Careers guidance for young people: The impact of the new duty on schools - Education Committee Contents

8  Conclusion

122.  Independent careers advice and guidance has never been as important as it is now. Careers advice has to be seen in the context of the proliferation in post-14 educational settings—UTC's, studio schools, free schools, academies, further education colleges, sixth form colleges, apprenticeships—together with the introduction of higher university tuition fees and an increasingly complex labour market in which SMEs are the major employer. In addition, careers advice has to play its role within a policy context of a rising compulsory participation age and high levels of youth unemployment. Too many schools lack the skills, incentives or capacity to fulfil the duty put on them without a number of changes being made. We do not think that schools can simply be left to get on with it.

123.  We agree with Brian Lightman of the Association of School and College Leaders when he told us:

there is a bewildering range of choices for young people today. It is a confusing world, and to expect a 14-year-old or a 15-year-old to know where to look—to go to the right place and to navigate their way through that without some professional assistance—is just misguided.[182]

124.  The evidence submitted to us suggests that the careers advice and guidance service to young people is deteriorating. Our inquiry has highlighted grave shortcomings in the implementation of the Government's policy of transferring responsibility for careers guidance to schools, not least the inadequacy of the means by which schools can be held accountable for their fulfilment of this duty. These issues must be addressed as a matter of urgency, drawing on the existing resource of the National Careers Service where at all possible and giving schools the direct guidance they need without encroaching on their ability to respond flexibly to their own circumstances and priorities. Young people deserve better than the service they are likely to receive under current arrangements, and schools must be enabled and empowered to, and held accountable for, the provision of the high quality, focused careers guidance required by all their students to help them meet the challenges of today's world of work.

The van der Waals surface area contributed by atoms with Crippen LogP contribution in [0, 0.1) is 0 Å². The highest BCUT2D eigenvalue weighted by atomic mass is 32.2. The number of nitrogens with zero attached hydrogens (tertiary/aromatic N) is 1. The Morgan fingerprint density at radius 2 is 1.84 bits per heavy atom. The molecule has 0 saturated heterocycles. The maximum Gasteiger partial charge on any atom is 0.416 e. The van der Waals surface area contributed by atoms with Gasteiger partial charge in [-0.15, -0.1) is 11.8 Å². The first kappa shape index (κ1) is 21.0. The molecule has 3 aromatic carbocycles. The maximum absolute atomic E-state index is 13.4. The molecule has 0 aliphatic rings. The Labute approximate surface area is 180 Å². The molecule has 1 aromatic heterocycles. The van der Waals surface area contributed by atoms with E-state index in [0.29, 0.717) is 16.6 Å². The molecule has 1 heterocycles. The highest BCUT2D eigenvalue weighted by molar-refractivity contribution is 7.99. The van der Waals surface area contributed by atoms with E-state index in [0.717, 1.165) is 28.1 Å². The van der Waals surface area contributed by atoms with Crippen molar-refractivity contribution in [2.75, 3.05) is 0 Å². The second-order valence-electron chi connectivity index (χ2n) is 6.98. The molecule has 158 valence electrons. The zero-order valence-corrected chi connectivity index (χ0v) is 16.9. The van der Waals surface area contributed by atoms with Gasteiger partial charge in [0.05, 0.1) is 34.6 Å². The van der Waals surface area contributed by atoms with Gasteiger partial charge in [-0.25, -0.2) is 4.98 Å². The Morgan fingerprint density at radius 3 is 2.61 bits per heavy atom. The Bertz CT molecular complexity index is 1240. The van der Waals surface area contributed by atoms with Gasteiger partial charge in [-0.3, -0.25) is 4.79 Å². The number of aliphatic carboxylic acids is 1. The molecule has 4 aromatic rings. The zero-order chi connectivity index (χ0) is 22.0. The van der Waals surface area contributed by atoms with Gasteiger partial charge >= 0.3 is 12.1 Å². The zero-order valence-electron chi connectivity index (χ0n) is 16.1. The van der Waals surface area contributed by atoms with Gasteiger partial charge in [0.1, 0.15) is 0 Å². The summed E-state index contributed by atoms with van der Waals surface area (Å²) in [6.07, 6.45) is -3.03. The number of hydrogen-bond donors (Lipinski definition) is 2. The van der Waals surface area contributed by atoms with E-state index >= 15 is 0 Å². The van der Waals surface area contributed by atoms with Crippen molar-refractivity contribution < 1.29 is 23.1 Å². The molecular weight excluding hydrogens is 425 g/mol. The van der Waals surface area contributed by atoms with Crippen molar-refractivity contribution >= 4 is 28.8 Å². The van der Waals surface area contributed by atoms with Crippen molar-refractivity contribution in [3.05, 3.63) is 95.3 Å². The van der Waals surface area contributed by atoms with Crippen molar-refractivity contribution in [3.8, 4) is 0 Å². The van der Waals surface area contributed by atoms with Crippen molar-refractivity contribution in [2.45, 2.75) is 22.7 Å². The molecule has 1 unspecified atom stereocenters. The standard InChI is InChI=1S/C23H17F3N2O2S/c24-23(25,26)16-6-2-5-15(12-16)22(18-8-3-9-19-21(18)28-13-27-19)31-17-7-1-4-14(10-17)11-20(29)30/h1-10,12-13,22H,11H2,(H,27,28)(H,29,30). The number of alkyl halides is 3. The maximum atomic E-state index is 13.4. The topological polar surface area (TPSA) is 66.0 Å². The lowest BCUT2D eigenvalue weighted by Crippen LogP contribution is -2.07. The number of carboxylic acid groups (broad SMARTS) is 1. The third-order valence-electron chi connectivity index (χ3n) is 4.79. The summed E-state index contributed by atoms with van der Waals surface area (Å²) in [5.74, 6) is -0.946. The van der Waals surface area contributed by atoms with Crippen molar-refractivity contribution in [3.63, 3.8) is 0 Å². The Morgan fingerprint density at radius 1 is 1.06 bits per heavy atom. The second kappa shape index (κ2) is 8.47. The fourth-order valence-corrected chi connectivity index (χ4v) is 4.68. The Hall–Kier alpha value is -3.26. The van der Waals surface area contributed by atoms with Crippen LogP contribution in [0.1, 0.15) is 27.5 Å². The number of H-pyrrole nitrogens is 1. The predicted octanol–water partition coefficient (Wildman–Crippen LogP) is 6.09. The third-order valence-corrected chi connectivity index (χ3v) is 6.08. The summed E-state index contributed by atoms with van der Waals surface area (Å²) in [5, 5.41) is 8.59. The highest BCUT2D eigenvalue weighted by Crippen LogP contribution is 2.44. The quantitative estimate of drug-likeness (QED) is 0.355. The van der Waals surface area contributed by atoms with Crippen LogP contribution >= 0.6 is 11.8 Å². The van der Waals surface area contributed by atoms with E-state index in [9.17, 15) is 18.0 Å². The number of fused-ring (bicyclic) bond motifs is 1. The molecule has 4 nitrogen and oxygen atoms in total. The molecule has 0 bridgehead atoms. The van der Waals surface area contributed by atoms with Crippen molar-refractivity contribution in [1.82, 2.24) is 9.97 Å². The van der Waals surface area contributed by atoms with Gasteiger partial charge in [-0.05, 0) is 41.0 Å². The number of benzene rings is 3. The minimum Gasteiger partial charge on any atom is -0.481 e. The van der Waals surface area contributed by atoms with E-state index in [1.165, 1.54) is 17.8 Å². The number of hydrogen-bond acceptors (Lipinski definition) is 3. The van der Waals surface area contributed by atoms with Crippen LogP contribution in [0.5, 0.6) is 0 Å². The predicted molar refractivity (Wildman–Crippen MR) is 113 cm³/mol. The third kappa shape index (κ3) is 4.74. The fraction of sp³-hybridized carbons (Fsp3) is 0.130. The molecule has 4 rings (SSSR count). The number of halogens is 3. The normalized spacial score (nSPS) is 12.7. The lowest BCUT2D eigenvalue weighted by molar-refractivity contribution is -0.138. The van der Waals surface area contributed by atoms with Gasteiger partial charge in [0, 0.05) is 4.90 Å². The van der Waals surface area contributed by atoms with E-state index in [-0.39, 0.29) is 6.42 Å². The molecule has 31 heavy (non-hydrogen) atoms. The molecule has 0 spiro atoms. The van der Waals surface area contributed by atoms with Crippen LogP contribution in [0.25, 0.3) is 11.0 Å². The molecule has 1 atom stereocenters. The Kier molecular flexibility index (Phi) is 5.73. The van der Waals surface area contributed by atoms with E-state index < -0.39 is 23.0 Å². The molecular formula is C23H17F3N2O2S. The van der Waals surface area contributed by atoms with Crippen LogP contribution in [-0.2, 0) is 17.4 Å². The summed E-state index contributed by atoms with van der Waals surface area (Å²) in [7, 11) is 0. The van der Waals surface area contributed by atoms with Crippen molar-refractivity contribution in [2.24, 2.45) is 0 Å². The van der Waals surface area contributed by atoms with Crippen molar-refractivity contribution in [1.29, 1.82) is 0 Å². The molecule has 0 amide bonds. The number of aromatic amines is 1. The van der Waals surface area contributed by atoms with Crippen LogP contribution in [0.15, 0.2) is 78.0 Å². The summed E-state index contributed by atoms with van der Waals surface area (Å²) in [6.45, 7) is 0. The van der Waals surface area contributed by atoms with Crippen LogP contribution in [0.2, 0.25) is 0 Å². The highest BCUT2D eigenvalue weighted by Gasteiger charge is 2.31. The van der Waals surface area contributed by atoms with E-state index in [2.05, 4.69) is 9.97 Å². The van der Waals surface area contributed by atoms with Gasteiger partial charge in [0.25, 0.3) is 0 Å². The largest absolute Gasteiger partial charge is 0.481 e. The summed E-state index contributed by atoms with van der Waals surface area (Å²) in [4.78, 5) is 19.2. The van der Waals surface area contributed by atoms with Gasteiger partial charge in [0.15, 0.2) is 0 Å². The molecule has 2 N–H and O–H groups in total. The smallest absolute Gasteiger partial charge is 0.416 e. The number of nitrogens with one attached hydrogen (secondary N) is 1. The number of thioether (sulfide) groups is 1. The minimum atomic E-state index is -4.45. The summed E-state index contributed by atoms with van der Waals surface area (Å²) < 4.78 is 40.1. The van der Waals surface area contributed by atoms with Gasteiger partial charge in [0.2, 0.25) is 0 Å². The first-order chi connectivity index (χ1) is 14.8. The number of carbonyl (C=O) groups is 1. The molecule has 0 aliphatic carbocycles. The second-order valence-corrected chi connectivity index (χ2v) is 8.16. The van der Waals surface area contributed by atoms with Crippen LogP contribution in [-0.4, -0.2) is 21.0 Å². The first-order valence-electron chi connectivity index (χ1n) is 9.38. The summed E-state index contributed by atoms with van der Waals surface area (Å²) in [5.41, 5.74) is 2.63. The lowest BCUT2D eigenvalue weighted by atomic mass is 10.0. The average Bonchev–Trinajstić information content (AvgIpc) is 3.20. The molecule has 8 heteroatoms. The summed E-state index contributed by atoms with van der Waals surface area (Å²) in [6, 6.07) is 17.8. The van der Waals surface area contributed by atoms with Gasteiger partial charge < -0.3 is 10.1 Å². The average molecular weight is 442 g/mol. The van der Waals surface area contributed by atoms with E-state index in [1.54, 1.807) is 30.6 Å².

Conclusions and recommendations

In the report conclusions are shown in bold; recommendations are shown in bold italics. In this list, recommendations are shown in italics.